Subject:
Applied Science
Biology
Health, Medicine and Nursing
Life Science
Material Type:
Activity/Lab
Assessment
Data Set
Lesson
Lesson Plan
Student Guide
Date Added:
04/04/2019
Mutation Breeding
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CC BY-NC-ND
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It is well known that mutation is the ultimate source of variation. Without adequate variation, plant breeding is impossible. To start a breeding program, the breeder must find the appropriate genotype (containing the desired genes) from existing variation, or create the variation if it is not found in nature. Mutagenesis is the process by which new alleles are created. The purpose of this chapter is to discuss mutagenesis as both a technique and a breeding method. The newly created mutants may be used as parents in future breeding programs, in which case mutagenesis is a breeding technique as a source of variation. However, an induced mutant can be systematically processed through conventional breeding steps to be released as a cultivar, hence making it a breeding method (mutation breeding). Mutations arise spontaneously in nature and are pivotal in natural evolution.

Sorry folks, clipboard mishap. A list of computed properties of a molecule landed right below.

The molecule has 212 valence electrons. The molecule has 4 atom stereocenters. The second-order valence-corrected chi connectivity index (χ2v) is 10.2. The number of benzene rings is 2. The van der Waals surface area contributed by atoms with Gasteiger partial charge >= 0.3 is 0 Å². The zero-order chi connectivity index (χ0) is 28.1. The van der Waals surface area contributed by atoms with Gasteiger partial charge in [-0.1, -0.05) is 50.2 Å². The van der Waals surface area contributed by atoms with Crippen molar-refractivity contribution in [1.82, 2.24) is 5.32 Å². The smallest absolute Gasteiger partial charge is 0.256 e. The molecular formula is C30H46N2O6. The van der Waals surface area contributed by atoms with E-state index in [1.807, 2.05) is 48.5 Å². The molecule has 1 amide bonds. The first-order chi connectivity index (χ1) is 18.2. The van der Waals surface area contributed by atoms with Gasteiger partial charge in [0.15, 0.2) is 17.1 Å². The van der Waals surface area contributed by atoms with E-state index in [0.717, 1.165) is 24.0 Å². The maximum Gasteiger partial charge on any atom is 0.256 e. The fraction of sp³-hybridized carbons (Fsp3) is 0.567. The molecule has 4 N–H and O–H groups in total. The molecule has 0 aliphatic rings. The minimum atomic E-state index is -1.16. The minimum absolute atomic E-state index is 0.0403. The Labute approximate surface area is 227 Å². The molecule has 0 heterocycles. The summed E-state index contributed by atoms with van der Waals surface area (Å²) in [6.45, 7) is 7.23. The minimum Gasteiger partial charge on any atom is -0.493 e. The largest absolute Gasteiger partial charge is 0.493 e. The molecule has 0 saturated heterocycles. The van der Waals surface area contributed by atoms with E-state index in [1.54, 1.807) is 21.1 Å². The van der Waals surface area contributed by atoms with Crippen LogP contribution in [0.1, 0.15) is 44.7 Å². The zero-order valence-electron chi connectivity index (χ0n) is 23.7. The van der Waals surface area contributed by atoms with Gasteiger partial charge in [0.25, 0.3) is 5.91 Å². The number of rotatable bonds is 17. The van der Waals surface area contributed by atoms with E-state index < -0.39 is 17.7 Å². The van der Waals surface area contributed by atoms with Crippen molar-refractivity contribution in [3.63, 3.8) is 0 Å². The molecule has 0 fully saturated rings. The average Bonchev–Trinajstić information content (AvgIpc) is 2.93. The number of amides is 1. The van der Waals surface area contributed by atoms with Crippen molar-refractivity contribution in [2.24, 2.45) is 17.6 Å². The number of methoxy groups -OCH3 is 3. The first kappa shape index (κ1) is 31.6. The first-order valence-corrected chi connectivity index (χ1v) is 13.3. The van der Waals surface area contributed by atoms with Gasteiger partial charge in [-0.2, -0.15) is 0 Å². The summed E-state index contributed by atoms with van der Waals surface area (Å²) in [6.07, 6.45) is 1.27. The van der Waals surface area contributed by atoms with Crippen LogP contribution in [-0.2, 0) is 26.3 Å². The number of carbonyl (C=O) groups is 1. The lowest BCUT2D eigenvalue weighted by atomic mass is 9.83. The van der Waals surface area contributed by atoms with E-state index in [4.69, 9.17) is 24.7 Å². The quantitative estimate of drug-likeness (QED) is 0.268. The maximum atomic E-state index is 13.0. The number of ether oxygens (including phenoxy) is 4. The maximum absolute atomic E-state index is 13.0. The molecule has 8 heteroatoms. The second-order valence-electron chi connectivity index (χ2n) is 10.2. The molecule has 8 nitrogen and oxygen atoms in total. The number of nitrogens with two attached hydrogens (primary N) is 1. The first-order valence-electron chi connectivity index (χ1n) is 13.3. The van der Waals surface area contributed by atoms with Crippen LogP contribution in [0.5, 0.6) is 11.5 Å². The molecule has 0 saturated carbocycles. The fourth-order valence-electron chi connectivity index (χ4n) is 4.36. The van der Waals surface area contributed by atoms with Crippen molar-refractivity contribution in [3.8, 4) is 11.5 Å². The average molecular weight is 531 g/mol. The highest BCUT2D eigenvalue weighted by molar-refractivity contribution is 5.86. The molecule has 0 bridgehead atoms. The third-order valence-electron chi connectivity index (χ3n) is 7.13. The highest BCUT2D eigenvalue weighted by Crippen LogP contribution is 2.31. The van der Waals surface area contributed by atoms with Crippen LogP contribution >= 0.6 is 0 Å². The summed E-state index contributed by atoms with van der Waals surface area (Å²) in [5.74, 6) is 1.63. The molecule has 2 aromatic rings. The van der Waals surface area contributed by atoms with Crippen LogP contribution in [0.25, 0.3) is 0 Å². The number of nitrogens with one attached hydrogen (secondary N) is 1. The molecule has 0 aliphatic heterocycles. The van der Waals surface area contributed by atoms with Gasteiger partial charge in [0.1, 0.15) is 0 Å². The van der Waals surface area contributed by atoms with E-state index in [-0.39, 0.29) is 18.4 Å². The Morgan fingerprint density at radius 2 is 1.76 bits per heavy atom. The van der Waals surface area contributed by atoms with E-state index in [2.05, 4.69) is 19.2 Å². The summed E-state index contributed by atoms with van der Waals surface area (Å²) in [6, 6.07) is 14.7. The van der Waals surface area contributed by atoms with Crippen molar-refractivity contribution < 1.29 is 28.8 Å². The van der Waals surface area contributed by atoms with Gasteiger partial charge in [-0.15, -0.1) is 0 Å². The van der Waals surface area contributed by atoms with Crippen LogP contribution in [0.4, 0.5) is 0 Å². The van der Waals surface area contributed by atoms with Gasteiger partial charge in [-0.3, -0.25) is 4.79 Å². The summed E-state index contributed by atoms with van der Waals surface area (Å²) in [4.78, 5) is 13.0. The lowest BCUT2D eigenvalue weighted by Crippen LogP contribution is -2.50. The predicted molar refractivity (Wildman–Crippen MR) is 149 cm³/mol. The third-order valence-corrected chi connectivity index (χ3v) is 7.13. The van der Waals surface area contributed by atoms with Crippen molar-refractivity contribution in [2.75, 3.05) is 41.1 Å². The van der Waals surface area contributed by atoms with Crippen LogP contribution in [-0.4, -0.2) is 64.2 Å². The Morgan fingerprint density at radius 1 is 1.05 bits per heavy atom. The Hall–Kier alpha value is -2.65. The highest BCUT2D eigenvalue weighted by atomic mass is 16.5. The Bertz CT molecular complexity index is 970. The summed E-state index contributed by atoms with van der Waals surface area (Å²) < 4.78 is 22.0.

Subject:
Agriculture
Career and Technical Education
Genetics
Life Science
Material Type:
Assessment
Date Added:
08/27/2019
Ocean Acidification: A Systems Approach to a Global Problem
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CC BY-NC